Fresh water, blue gold? As water resources become scarcer and demand continues to grow, financiers are turning water into an object of speculation and a commodity like any other. In the process, they are threatening human rights.

Access to drinking water has been recognized since 2010 as a fundamental human right by the United Nations. Here in Ethiopia, a woman collects drinking water from a tap in the village of Wolenchiti to bring it back to her family. Credit Anna Dubuis DFID
Access to drinking water has been recognized since 2010 as a fundamental human right by the United Nations. Here in Ethiopia, a woman collects drinking water from a tap in the village of Wolenchiti to bring it back to her family. Credit Anna Dubuis DFID

By 2030, the global demand for freshwater is expected to increase 50%, leading to a 40% shortfall in freshwater resources, according to the United Nations. This increase in demand for water, correlated with population growth, seems just as inevitable as increased water scarcity caused by global warming. Rural populations and the most vulnerable individuals, with less secure access to water, are the most likely to suffer from the resulting gap between supply and demand.

In this context, water is beginning to be perceived as an object of value, directly translated into financial market assets, a “blue gold” of the 21st century to be monopolized, collected, processed and sold, just like oil in the 20th century, for the benefit of a few owners.

 

Financialization of Water, Privatization of Life

Turning a natural resource into a financial asset means first of all separating the different elements of an ecosystem to establish specific property titles that can be bought and sold. The financialization process starts with the privatization of national water services, which began thirty years ago in England under Margaret Thatcher and was then reproduced in numerous African countries.

Although water has long been a commodity in the form of the bottled mineral water industry, the phenomenon is taking on a whole new dimension in countries where water has now entered speculative markets. As director Jérôme Fritel shows in his recent documentary “Lords of Water”, periods of drought are now synonymous with good business for the financiers. They have taken hold of water distribution systems, putting farmers out of business because they are unable to pay the new price of this blue gold, which is essential for their business and to provide people with food.

As surprising as it may seem, the existing cases of water financialization around the globe have often earned the approval of some environmental groups. How can that be? According to these groups, by showing how scarce this mismanaged natural resource is, the commodification of water may encourage people to adopt more sensible consumption habits.

 

 

“People must be made to pay the true price for water for them to understand that there is a cost involved in every sip. […] How can you convince them to reduce their consumption if you give it to them for free? Willem Buiter, special economic adviser for Citigroup, argues in the documentary by Jérôme Fritel.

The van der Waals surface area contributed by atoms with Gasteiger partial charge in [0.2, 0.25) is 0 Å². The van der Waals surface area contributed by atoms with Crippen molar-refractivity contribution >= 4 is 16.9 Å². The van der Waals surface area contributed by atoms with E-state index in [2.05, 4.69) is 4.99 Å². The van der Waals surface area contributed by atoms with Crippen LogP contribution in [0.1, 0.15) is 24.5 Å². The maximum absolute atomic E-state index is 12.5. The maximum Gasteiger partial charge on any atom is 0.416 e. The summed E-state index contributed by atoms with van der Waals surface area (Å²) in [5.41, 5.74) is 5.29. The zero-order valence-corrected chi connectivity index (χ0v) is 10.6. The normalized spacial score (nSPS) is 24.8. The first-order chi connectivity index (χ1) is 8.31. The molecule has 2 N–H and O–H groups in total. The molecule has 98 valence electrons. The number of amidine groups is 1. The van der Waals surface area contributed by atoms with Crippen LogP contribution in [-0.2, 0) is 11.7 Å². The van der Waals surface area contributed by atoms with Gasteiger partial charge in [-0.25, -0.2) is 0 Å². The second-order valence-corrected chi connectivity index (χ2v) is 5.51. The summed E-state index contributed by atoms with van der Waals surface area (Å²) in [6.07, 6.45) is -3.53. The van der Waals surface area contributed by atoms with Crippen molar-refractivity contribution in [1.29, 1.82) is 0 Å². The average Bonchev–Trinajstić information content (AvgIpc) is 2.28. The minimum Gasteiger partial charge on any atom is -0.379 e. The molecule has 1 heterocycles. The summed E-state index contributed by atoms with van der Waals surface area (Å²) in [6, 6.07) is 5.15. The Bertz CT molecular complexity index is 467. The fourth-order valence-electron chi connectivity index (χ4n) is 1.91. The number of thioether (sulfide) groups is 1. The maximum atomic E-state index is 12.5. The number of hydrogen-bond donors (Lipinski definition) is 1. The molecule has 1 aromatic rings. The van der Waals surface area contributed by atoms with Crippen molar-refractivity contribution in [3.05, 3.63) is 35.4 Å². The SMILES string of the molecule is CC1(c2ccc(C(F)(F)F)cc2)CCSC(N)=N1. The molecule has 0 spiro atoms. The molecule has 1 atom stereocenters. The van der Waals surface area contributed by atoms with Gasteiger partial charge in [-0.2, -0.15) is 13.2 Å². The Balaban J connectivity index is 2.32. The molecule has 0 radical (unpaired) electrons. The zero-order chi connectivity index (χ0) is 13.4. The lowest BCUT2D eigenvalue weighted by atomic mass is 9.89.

At the same time, only 3% of the water used in the world is recycled, and over 80% of waste water from human activity is released into rivers or the sea without any decontamination measures.

 

The Right to Water Under Threat of Financialization

Since 2010, the UN has recognized access to clean and safe drinking water as a basic human right that is “essential to the full enjoyment of life and all other human rights.” Water is the foundation for all other basic rights, from food to health to gender equality. The unregulated financialization of water exacerbates global inequalities and threatens the survival and livelihood of populations living in areas that are already particularly vulnerable to water stress, such as the Sahel, West Africa, northern Australia and Central America.

Available to the wealthy, global water resources, until now considered a common good of humanity, would reinforce the monopolies that already exist in the agricultural seed industry, placing elements essential for human survival in the hands of a few. According to activist Maude Barlow, recipient of the alternative Nobel prize for her work on the recognition of water as a human right, “the ecological and human right crises must be tackled with good public policies. We must take care of water, we must stop exploitation and uncontrolled withdrawal, stop polluting it and guarantee the right to access clean water for everyone. This won’t happen if large corporations continue to control water.”

 

Common good, public management

However, as former UN Special Rapporteur for water and sanitation Catarina de Albuquerque explains, keeping water resources in the public domain will not be enough to resolve the global water crisis. She believes that the governance of this common good must be more concerted and effective, and must receive greater attention from decision makers: “The lack of good public policies is sometimes due to a lack of knowledge or competence by governments” on a topic that does not gain votes. However, for the United Nations, 2018–2028 is the “Water Action Decade”. This is a defining moment, in which governments and citizens will have to decide whether or not to monetize this right to life.

 

 

 

The opinions expressed on this blog are those of the authors and do not necessarily reflect the official position of their institutions or of AFD.

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